Indonesia’s Bold Move
In a surprising turn of events, the Indonesian government has taken a firm stance against e-commerce transactions on social media platforms. The decision, primarily aimed at safeguarding small businesses from the fierce competition of e-commerce giants, has particularly affected the Chinese-owned app, TikTok.
TikTok, in its official statement, expressed deep regret over the government’s decision, emphasizing the potential repercussions for the millions of sellers and affiliate creators who rely on TikTok Shop for their livelihood. The statement read, “We deeply regret the government’s announcement, especially how it will impact the livelihoods of the six million sellers and nearly seven million affiliate creators who use TikTok Shop.”
Despite their concerns, TikTok Indonesia has committed to respecting and adhering to the regulations and laws of Indonesia, pledging to take a “constructive path forward.”
Behind the Ban
Indonesia’s Trade Minister, Zulkifli Hasan, after a meeting with President Joko Widodo, announced the ban. The primary objective of this ban is to prevent algorithmic domination and the misuse of personal data for business interests. Hasan elaborated that the ban aims to establish a fair and beneficial e-commerce ecosystem, restricting marketplaces and social media sellers from acting as producers and facilitating payment transactions.
Impact on Local Businesses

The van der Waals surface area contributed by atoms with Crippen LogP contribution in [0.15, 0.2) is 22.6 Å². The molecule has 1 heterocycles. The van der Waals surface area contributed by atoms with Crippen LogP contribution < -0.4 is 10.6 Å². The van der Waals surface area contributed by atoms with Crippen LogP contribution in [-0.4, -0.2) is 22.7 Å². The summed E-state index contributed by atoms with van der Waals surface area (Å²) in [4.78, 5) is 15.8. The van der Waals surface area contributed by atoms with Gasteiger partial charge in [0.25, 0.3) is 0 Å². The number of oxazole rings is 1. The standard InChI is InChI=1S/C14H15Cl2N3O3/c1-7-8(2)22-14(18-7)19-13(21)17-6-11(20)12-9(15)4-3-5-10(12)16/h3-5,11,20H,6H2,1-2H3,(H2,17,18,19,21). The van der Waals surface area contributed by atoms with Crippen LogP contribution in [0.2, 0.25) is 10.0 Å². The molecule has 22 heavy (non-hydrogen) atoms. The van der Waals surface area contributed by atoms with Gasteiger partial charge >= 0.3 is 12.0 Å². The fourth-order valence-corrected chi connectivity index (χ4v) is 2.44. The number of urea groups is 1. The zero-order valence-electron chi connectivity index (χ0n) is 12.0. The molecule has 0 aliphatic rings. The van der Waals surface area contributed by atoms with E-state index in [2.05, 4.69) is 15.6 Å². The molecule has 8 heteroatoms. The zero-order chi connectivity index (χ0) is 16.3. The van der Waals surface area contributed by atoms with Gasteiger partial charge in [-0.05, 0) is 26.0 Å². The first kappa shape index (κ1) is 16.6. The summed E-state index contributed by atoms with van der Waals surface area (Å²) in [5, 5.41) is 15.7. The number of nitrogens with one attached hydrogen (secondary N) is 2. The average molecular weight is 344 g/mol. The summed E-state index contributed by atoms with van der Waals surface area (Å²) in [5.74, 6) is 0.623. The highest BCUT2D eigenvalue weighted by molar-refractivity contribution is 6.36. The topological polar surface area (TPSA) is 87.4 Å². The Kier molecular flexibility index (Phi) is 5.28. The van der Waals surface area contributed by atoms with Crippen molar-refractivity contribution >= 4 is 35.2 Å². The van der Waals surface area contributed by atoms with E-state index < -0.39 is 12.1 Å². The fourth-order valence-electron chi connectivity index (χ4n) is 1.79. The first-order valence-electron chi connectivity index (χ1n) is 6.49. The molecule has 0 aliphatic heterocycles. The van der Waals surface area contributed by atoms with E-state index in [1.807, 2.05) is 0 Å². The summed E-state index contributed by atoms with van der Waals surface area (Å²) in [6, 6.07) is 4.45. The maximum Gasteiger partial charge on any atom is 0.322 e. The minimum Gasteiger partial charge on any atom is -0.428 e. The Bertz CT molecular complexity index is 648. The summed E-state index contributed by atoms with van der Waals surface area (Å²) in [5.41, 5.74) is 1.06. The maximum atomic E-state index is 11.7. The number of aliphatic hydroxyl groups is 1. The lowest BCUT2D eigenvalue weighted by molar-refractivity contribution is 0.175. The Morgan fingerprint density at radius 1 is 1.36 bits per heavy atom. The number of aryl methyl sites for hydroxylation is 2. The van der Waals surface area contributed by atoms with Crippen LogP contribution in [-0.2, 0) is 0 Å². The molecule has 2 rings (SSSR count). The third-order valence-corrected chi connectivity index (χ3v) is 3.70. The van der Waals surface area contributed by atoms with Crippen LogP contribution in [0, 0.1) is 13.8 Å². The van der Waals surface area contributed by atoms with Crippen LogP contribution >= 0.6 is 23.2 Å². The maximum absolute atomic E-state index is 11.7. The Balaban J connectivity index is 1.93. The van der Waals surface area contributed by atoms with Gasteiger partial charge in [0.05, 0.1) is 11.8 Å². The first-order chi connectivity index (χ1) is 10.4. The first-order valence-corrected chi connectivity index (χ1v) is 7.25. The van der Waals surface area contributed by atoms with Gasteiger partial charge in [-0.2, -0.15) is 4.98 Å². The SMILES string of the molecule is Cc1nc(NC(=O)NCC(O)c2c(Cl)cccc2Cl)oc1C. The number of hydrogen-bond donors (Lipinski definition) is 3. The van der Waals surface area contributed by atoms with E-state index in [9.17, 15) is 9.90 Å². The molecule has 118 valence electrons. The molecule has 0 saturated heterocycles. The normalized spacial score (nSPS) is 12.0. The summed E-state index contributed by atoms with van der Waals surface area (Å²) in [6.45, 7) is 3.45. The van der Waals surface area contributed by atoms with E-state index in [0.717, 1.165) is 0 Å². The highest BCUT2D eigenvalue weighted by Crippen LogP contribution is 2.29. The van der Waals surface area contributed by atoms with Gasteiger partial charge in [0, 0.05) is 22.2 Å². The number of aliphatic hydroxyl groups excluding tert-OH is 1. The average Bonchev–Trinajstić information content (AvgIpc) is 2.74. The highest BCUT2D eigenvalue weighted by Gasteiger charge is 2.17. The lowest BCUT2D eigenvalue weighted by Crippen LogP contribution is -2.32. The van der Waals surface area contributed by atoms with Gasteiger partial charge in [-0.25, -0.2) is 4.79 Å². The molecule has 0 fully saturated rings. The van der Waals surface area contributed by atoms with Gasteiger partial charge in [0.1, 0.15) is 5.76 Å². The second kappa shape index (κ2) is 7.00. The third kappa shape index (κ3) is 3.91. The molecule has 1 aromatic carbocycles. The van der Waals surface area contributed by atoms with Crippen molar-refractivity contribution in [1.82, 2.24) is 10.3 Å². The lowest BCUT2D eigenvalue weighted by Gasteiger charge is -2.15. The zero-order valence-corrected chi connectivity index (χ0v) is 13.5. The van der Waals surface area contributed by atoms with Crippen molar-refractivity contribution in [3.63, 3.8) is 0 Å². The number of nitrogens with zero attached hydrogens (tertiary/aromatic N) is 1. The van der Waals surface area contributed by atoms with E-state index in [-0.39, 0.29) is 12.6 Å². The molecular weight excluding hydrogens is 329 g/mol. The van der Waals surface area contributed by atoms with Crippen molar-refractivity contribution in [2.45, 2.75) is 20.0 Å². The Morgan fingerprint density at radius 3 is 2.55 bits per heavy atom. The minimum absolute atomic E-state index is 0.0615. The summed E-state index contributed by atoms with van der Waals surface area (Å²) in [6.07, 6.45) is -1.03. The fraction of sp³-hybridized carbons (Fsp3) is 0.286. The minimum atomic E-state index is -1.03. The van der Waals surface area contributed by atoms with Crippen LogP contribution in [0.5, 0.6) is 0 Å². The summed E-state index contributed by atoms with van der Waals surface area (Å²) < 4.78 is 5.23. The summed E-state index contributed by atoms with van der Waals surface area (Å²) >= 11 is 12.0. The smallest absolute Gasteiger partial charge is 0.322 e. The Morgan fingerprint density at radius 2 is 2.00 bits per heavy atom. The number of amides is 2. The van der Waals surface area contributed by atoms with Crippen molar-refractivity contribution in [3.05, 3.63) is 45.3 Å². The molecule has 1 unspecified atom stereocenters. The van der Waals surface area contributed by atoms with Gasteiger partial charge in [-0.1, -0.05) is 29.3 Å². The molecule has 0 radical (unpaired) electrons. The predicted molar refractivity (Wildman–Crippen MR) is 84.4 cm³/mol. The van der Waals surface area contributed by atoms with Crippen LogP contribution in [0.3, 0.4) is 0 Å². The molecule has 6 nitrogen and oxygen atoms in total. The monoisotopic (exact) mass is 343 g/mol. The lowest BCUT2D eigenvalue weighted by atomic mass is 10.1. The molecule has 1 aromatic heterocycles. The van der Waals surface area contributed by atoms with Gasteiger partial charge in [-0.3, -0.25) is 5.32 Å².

During a recent inspection at Jakarta’s largest wholesale market, Tanah Abang, Teten Masduki, Minister of Cooperatives and Small and Medium Enterprises, observed that local sellers faced significant profit losses, unable to compete with cheaper imported products sold online. Masduki accused platforms like TikTok of engaging in “predatory pricing,” harming local businesses.
A Broader Perspective
While TikTok Shop is in the spotlight, Minister of Communication and Informatics, Budi Arie, clarified that the regulation targets all social commerce platforms. This could potentially affect other major e-commerce players in the region, such as Tokopedia, Lazada, and BliBli.
TikTok’s Commitment to Southeast Asia
Earlier this year, TikTok CEO Shou Zi Chew announced plans to invest billions in Indonesia and Southeast Asia. While the specifics of the investment remain undisclosed, the focus would be on training, advertising, and supporting small vendors on TikTok Shop.
TikTok, owned by China’s ByteDance, has faced global scrutiny over concerns of data harvesting and advancing Beijing’s interests. Despite these challenges, Southeast Asia remains one of TikTok’s most significant markets.
Voices from the Ground
Local merchants, like Muhammad Zidan, who rely on TikTok Shop, have voiced their concerns. Zidan highlighted the platform’s role in providing exposure for products and urged the government to find a balanced solution, emphasizing the potential losses they might incur due to the ban.